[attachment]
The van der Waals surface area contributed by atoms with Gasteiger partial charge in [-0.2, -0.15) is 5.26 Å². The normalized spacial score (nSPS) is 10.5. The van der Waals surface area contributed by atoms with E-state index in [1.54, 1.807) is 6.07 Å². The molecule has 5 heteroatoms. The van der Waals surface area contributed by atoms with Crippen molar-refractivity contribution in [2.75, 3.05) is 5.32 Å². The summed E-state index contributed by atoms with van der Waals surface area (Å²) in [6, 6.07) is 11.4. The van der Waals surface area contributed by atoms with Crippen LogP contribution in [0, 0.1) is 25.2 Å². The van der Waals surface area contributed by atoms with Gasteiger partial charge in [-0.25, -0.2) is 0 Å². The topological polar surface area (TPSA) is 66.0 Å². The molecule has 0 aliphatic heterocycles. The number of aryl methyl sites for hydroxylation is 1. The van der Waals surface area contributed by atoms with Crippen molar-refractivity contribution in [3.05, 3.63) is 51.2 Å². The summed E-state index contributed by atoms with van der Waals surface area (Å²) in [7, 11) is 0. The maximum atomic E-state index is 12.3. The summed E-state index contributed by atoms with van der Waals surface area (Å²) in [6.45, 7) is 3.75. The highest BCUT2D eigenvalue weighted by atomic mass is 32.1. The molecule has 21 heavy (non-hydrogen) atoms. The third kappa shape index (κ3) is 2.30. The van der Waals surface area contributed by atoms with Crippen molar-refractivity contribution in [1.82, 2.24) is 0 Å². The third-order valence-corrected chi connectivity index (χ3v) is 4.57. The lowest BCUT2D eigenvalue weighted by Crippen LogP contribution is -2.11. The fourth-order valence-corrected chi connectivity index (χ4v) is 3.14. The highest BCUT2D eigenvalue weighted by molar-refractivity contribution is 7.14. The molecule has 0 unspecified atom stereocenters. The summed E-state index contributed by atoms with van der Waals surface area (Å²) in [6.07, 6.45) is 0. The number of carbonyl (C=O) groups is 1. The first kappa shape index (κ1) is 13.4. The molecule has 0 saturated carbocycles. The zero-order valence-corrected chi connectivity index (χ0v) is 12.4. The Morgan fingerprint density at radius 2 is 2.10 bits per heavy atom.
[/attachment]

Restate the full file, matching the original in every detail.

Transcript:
The van der Waals surface area contributed by atoms with Gasteiger partial charge in [-0.2, -0.15) is 5.26 Å². The normalized spacial score (nSPS) is 10.5. The van der Waals surface area contributed by atoms with E-state index in [1.54, 1.807) is 6.07 Å². The molecule has 5 heteroatoms. The van der Waals surface area contributed by atoms with Crippen molar-refractivity contribution in [2.75, 3.05) is 5.32 Å². The summed E-state index contributed by atoms with van der Waals surface area (Å²) in [6, 6.07) is 11.4. The van der Waals surface area contributed by atoms with Crippen LogP contribution in [0, 0.1) is 25.2 Å². The van der Waals surface area contributed by atoms with Gasteiger partial charge in [-0.25, -0.2) is 0 Å². The topological polar surface area (TPSA) is 66.0 Å². The molecule has 0 aliphatic heterocycles. The number of aryl methyl sites for hydroxylation is 1. The van der Waals surface area contributed by atoms with Crippen molar-refractivity contribution in [3.05, 3.63) is 51.2 Å². The summed E-state index contributed by atoms with van der Waals surface area (Å²) in [7, 11) is 0. The maximum atomic E-state index is 12.3. The summed E-state index contributed by atoms with van der Waals surface area (Å²) in [6.45, 7) is 3.75. The highest BCUT2D eigenvalue weighted by atomic mass is 32.1. The molecule has 21 heavy (non-hydrogen) atoms. The third kappa shape index (κ3) is 2.30. The van der Waals surface area contributed by atoms with Crippen molar-refractivity contribution in [1.82, 2.24) is 0 Å². The third-order valence-corrected chi connectivity index (χ3v) is 4.57. The lowest BCUT2D eigenvalue weighted by Crippen LogP contribution is -2.11. The fourth-order valence-corrected chi connectivity index (χ4v) is 3.14. The highest BCUT2D eigenvalue weighted by molar-refractivity contribution is 7.14. The molecule has 0 unspecified atom stereocenters. The summed E-state index contributed by atoms with van der Waals surface area (Å²) in [6.07, 6.45) is 0. The number of carbonyl (C=O) groups is 1. The first kappa shape index (κ1) is 13.4. The molecule has 0 saturated carbocycles. The zero-order valence-corrected chi connectivity index (χ0v) is 12.4. The Morgan fingerprint density at radius 2 is 2.10 bits per heavy atom.